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School of Mathematics, Computer Science & Engineering

PIA:FARA (Probabilistic Interdependency Analysis: framework, data analysis and on-line risk assessment)

Principal Investigator: Dr Peter Popov

Contact: Dr Peter Popov

Funding: £112,467

Funding Source: The Technology Strategy Board, The Centre for the Protection of National Infrastructure (CPNI) and the Engineering and Physical Sciences Research Council (EPSRC) under the following innovation platform: Information Infrastructure Protection: Managing complexity, risk and resilience

Summary and objectives:

The partners have worked successfully together on interdependency analysis (IA) in the past. Adelard and CSR have completed the CETIFS project for CPNI, TSB and EPSRC. CSR and TNO have worked together in the EU IP IRRIIS . The particular funding from TSB offers an opportunity for focused R&D, targeted at producing output promising commercial exploitation either immediately or in a short time of 3-5 years:

  • For Adelard the TSB funding offers a way of extending the collaboration with researchers on IA and commercially exploiting the results.
  • For CSR the particular funding offers an excellent path for commercial exploitation of the results obtained in the recent years with UK and European funding (CETIFS and the EU IP IRRIIS ).
  • TNO, the non-UK collaborator, will fund their work from own sources. The particular TSB call creates a good opportunity for them to benefit from the expertise offered by CSR and Adelard in probabilistic modelling of complex systems working together on data collected by them.

This project sets out to achieve the following objectives:

  • Develop quantitative (analytic) models of interdependency between CIIs and validate them empirically using a database (maintained by TNO), on large(3000+ records) interdependency related incidents in the world. The data collection format will be reviewed and, informed by the work on fitting the model to empirical data, a set of recommendations for future data collection will be provided;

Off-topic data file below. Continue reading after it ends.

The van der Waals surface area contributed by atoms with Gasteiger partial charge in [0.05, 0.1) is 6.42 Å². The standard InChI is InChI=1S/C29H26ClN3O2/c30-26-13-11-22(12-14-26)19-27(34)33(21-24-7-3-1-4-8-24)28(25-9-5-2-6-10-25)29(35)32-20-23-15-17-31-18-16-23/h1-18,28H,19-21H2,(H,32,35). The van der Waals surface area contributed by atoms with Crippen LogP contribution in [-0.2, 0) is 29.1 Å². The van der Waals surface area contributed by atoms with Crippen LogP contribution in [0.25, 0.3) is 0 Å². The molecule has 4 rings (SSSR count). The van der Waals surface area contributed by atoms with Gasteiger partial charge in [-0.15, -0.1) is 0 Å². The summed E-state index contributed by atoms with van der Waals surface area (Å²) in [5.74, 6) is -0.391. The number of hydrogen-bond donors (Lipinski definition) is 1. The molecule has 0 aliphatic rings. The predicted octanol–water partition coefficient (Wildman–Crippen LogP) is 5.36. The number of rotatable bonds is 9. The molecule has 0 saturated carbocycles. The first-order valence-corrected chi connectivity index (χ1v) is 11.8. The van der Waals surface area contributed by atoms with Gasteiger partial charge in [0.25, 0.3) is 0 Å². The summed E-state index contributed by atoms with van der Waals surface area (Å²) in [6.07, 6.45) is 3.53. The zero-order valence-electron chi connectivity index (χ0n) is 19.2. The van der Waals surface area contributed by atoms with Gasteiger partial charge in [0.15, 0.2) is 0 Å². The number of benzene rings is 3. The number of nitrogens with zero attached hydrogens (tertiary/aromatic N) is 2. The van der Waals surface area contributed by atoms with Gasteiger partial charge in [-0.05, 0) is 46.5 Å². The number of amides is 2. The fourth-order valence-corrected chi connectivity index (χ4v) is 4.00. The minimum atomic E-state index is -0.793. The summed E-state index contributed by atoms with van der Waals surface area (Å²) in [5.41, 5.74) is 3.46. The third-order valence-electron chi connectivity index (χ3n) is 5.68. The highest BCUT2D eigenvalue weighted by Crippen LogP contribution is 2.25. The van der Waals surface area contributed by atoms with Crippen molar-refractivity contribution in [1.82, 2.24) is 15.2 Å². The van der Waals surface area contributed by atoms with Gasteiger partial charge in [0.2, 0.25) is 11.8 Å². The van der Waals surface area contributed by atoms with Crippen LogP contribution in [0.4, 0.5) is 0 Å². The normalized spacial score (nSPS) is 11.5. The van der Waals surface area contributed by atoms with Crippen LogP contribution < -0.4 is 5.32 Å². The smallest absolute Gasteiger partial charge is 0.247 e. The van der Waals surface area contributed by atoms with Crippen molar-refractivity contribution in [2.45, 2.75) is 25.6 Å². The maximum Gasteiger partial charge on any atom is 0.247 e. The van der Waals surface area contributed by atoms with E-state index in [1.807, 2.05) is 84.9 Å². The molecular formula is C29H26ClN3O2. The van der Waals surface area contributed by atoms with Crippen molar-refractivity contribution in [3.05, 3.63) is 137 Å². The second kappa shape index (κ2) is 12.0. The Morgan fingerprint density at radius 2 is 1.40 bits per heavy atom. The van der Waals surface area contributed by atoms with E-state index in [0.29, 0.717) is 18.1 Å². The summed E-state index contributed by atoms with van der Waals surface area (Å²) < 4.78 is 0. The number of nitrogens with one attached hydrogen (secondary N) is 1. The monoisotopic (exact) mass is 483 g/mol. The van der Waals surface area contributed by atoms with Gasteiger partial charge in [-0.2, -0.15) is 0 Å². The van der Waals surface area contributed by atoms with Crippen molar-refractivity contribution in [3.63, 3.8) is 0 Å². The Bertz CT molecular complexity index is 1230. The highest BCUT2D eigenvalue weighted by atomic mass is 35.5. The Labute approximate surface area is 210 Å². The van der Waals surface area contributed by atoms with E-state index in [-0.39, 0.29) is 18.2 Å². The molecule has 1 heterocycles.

• Develop a modelling framework for evidence-based risk assessment explicitly accounting for interdependency, which will allow for integration of multiple views on the behaviour of modelled CIIs: a probabilistic view (rates of failure/repair of the modelled elements and "stochastic association" between them) and various deterministic views (e.g. various flow models). The framework will offer ways of trading off the level of abstraction for accuracy, thus allowing the users to select the abstraction level, which best fits the needs of the analysis: from modelling small systems in great detail to modelling very large systems with acceptable accuracy (thus reducing the burden of detailed modelling). We will demonstrate the feasibility of the approach by "populating" the framework with models for a sufficiently complex case-study;
  • Using the case-study from the above we will assess the feasibility of an on-line assessment of the risks of disruption (i.e. short term real-time risk estimation, RE) in modelled CIIs and in particular the impact of limited "observability" of the state of the modelled CIIs on the prediction accuracy. A typical scenario, in which RE may be useful is computing the risk in the face of emerging threats, e.g. a new software vulnerability (or virus) becomes known (e.g. gets reported), which if exploited will make the controlled components more likely to fail. The RE (once notified of the threat) will change the parameters of the stochastic view (increase the failure rates of the affected components) and assess the impact of these changes on the probability of disruption. We will study the benefits form RE for the operators of CIIs in their respective networks;

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version 2.2 Published: 3rd Nov 2009